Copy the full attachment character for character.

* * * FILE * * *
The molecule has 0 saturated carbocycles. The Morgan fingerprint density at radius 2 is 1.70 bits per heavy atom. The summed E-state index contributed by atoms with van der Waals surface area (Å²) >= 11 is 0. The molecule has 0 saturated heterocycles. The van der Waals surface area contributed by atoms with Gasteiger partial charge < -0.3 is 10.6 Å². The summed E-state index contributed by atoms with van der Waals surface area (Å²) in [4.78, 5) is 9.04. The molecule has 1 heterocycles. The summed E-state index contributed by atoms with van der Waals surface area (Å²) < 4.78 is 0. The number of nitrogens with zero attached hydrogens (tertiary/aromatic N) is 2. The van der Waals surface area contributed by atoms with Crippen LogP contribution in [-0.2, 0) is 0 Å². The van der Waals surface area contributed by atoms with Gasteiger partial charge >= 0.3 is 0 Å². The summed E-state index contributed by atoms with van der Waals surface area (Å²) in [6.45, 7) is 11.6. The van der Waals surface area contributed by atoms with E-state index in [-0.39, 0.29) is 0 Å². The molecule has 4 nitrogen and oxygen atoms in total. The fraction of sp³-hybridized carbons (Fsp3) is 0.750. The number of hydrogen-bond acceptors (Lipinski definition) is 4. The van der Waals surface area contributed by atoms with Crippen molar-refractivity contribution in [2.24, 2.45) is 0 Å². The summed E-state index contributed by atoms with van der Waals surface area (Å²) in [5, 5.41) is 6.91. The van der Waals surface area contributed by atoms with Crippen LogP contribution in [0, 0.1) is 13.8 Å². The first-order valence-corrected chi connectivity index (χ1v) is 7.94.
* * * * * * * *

The molecule has 0 saturated carbocycles. The Morgan fingerprint density at radius 2 is 1.70 bits per heavy atom. The summed E-state index contributed by atoms with van der Waals surface area (Å²) >= 11 is 0. The molecule has 0 saturated heterocycles. The van der Waals surface area contributed by atoms with Gasteiger partial charge < -0.3 is 10.6 Å². The summed E-state index contributed by atoms with van der Waals surface area (Å²) in [4.78, 5) is 9.04. The molecule has 1 heterocycles. The summed E-state index contributed by atoms with van der Waals surface area (Å²) < 4.78 is 0. The number of nitrogens with zero attached hydrogens (tertiary/aromatic N) is 2. The van der Waals surface area contributed by atoms with Crippen LogP contribution in [-0.2, 0) is 0 Å². The van der Waals surface area contributed by atoms with Gasteiger partial charge >= 0.3 is 0 Å². The summed E-state index contributed by atoms with van der Waals surface area (Å²) in [6.45, 7) is 11.6. The van der Waals surface area contributed by atoms with E-state index in [-0.39, 0.29) is 0 Å². The molecule has 4 nitrogen and oxygen atoms in total. The fraction of sp³-hybridized carbons (Fsp3) is 0.750. The number of hydrogen-bond acceptors (Lipinski definition) is 4. The van der Waals surface area contributed by atoms with Crippen molar-refractivity contribution in [2.24, 2.45) is 0 Å². The summed E-state index contributed by atoms with van der Waals surface area (Å²) in [5, 5.41) is 6.91. The van der Waals surface area contributed by atoms with Crippen LogP contribution in [0, 0.1) is 13.8 Å². The first-order valence-corrected chi connectivity index (χ1v) is 7.94.